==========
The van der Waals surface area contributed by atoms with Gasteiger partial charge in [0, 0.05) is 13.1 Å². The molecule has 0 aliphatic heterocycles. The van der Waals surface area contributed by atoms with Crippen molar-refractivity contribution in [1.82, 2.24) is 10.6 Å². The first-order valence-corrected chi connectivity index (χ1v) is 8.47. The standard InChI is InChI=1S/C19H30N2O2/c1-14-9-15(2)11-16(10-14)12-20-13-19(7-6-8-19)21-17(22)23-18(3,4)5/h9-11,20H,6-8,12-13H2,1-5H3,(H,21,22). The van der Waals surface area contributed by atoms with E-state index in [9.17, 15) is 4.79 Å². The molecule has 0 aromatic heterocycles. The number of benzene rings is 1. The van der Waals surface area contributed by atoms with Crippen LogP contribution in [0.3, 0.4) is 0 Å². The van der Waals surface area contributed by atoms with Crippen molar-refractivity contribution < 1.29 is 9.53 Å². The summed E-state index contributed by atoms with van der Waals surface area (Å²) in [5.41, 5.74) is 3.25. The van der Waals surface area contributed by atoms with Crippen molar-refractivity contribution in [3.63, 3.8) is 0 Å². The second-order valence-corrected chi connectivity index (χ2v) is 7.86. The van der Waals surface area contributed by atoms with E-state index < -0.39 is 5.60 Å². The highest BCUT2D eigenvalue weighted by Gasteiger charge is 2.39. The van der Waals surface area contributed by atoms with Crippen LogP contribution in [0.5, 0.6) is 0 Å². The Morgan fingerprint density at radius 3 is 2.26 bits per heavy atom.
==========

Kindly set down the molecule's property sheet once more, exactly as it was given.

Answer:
The van der Waals surface area contributed by atoms with Gasteiger partial charge in [0, 0.05) is 13.1 Å². The molecule has 0 aliphatic heterocycles. The van der Waals surface area contributed by atoms with Crippen molar-refractivity contribution in [1.82, 2.24) is 10.6 Å². The first-order valence-corrected chi connectivity index (χ1v) is 8.47. The standard InChI is InChI=1S/C19H30N2O2/c1-14-9-15(2)11-16(10-14)12-20-13-19(7-6-8-19)21-17(22)23-18(3,4)5/h9-11,20H,6-8,12-13H2,1-5H3,(H,21,22). The van der Waals surface area contributed by atoms with E-state index in [9.17, 15) is 4.79 Å². The molecule has 0 aromatic heterocycles. The number of benzene rings is 1. The van der Waals surface area contributed by atoms with Crippen LogP contribution in [0.3, 0.4) is 0 Å². The van der Waals surface area contributed by atoms with Crippen molar-refractivity contribution < 1.29 is 9.53 Å². The summed E-state index contributed by atoms with van der Waals surface area (Å²) in [5.41, 5.74) is 3.25. The van der Waals surface area contributed by atoms with Crippen molar-refractivity contribution in [3.63, 3.8) is 0 Å². The second-order valence-corrected chi connectivity index (χ2v) is 7.86. The van der Waals surface area contributed by atoms with E-state index < -0.39 is 5.60 Å². The highest BCUT2D eigenvalue weighted by Gasteiger charge is 2.39. The van der Waals surface area contributed by atoms with Crippen LogP contribution in [0.5, 0.6) is 0 Å². The Morgan fingerprint density at radius 3 is 2.26 bits per heavy atom.